There is certainly no reference to religion in the traditional sense in The Lord of the Rings (there are not Churches or Temples to be found), let alone specifically Catholicism, but Tolkien’s letters make it clear that such organized religion is not necessary for him to consider his work “fundamentally . . . . Catholic.” There is an interesting passage in a letter to Michael Tolkien in which J.R.R. Tolkien writes that “you cannot maintain a religion without a church and ministers; and that means professionals: priests and bishops – and also monks. The most precious wine must (in this world) have a bottle” (Letters 337). This statement suggests that, for Tolkien, the critical aspect of religion is separate from its institutions, the wine inside an often imperfect bottle. Although these institutions are vital in our world, in other circumstances they may not be. Further, Tolkien elaborates in another letter that “the religious element [of The Lord of the Rings] is absorbed into the story and the symbolism” rather than in any sort of religious institution (Letters 172). Thus, it seems quite clear that, for Tolkien, any religious or Catholic element is inherent in the story’s fabric rather than in any obvious, explicit discussion in the story.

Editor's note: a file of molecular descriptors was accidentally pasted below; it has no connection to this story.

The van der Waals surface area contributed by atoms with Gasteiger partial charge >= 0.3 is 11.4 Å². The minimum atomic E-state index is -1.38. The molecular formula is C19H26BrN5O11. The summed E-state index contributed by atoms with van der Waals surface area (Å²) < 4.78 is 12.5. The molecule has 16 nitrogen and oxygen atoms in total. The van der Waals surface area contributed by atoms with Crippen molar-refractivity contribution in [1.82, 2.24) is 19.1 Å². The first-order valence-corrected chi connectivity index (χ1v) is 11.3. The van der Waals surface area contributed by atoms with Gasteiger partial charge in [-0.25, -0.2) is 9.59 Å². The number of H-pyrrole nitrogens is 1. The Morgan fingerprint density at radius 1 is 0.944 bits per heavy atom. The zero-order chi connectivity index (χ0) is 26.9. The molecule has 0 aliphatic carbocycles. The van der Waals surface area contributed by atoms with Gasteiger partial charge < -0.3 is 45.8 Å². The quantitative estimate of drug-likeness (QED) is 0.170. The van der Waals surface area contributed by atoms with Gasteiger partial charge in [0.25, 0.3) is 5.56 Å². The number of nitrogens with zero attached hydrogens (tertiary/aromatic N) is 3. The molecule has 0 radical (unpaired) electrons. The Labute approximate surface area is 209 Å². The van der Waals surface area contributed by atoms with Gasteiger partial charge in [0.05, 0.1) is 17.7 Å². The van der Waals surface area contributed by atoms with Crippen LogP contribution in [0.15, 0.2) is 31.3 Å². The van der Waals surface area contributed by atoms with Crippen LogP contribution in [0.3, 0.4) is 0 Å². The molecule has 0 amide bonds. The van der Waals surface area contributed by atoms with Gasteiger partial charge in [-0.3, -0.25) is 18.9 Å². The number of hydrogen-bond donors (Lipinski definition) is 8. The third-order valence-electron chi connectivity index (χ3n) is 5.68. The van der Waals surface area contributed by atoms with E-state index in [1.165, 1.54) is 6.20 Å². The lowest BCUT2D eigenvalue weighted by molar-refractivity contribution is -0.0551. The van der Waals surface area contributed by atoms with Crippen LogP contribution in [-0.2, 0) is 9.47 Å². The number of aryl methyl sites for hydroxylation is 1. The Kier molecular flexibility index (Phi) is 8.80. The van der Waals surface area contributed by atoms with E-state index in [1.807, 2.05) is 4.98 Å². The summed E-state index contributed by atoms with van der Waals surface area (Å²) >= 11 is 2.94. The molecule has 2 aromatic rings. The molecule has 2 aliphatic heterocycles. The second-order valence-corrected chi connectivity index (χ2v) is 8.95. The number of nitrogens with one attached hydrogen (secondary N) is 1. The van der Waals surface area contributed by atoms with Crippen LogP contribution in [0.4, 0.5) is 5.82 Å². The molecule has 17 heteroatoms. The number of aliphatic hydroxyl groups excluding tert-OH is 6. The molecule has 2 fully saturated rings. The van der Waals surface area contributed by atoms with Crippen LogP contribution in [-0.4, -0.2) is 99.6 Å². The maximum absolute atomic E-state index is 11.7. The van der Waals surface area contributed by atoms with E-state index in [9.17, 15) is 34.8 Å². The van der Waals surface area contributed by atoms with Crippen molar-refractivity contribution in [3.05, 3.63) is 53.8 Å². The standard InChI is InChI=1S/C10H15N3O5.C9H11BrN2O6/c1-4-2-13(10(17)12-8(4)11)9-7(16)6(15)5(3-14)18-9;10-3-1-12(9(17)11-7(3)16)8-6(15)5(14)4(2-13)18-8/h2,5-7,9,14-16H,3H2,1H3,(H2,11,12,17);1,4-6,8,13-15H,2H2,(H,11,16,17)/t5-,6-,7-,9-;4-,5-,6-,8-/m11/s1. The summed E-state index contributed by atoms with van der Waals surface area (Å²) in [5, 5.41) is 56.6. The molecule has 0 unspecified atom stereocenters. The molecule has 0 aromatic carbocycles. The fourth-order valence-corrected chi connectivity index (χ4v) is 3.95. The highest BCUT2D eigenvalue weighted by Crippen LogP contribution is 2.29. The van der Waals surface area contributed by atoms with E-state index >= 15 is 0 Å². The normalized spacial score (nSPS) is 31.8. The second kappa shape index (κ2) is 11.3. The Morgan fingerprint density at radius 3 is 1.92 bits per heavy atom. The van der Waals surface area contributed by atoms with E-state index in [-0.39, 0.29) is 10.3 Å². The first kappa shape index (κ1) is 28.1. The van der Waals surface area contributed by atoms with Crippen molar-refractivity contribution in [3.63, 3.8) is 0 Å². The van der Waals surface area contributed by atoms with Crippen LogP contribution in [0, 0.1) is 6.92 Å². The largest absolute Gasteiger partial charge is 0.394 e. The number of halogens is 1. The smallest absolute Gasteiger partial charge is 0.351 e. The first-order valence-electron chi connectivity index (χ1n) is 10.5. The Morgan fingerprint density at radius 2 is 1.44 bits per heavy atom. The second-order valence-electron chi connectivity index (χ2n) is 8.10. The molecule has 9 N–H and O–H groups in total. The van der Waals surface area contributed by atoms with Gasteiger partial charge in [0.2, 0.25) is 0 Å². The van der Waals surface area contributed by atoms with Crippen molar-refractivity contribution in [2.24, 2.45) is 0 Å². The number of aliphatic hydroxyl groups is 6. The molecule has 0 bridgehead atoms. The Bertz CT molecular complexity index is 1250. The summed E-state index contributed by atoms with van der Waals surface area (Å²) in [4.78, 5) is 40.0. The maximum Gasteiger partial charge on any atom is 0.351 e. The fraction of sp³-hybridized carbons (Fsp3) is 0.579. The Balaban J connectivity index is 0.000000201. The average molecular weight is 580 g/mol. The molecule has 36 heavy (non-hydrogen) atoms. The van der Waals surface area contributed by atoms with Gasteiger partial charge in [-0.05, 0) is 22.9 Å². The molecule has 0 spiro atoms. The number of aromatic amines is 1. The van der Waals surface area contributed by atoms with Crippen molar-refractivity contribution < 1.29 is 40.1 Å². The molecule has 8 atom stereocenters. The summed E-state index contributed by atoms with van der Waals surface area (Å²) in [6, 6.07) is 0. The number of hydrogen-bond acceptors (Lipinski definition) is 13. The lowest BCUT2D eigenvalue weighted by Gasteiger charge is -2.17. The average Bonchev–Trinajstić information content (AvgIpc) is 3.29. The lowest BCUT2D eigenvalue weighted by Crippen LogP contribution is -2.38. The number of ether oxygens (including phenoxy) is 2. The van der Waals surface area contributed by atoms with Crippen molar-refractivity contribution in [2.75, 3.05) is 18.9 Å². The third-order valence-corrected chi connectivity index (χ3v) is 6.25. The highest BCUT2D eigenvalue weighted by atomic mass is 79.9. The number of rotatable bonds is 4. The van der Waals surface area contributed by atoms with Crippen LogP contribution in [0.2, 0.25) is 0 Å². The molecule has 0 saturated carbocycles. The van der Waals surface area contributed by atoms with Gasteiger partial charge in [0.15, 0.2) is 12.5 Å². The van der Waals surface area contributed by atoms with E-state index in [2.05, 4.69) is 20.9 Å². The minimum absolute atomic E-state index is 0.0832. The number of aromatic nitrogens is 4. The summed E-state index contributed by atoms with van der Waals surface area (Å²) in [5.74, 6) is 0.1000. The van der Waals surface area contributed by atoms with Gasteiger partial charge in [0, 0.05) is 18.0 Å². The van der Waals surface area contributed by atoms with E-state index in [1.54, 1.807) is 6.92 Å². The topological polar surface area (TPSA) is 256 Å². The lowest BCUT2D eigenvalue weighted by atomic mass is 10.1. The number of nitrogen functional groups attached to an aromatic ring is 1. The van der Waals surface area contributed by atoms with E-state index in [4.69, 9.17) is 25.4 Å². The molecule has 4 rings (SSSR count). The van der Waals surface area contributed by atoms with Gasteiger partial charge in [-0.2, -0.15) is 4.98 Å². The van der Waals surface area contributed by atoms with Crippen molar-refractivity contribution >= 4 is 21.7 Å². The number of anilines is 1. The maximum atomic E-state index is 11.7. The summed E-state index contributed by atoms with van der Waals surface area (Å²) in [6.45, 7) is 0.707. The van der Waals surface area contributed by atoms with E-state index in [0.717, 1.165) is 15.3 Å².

How then might Tolkien consider his work fundamentally Catholic? Certainly there are surface nods to the Catholic tradition; the date of Sauron’s fall is said to be March 25th, the date commonly assigned to the crucifixion of Christ. There are a variety of obvious themes that also evoke Catholic ideas. Sam’s trek up Mount Doom carrying Frodo, who himself is bearing the burden of the ring, draws to mind Christ’s journey under the cross at his crucifixion; it must be noted however that, as Frodo in some senses fails in the last stage of his journey, a sharp departure from the story of the crucifixion, this similarity does not descend into religious allegory. The invocations by various characters in The Lord of the Rings of the name “Elbereth” and Tolkien’s treatment of the Lady Galadriel is reminiscent of Catholic veneration of the Virgin Mary, particularly before the second Vatican Council (when The Lord of the Rings was written). Indeed, Tolkien himself mentions this similarity in one of his letters, writing that he owes “much of [the] character to Christian and Catholic teaching and the imagination about Mary” (Letters 320). He goes on to also to write however that “actually Galadriel was a penitent,” again emphasizing that while parallels exist between Catholic teaching and Tolkien’s imagination, he does not rely on allegory in any way. The language Sam uses to describe Lembas is highly reminiscent of Tolkien’s description of the Eucharist in his letters and various Biblical passages. “The lembas had a virtue without which [Sam and Frodo] would long ago have lain down to die,” Tolkien writes. “[T]his waybread of the Elves had a potency that increased as [they] relied on it alone” for “it fed the will, and it gave strength to endure . . . beyond the measure of mortal kind” (Lord 1036). Of the Eucharist, Tolkien writes that it is the “only cure” for failing faith, made more potent by “frequency,” with seven times a week being “more nourishing than seven times at interval” (Letters 338-339). Lembas and the Eucharist are both curative and made powerful through reliance upon them. The entire concept of thinking of bread in this manner also has close ties to various biblical passages in which Jesus refers to himself as the “bread of life” that will grant eternal life to those who eat of it (John 6). Thus, although Tolkien insists that his work is not meant to be allegorical, certain surface similarities and deeper religious symbols are evoked in his works.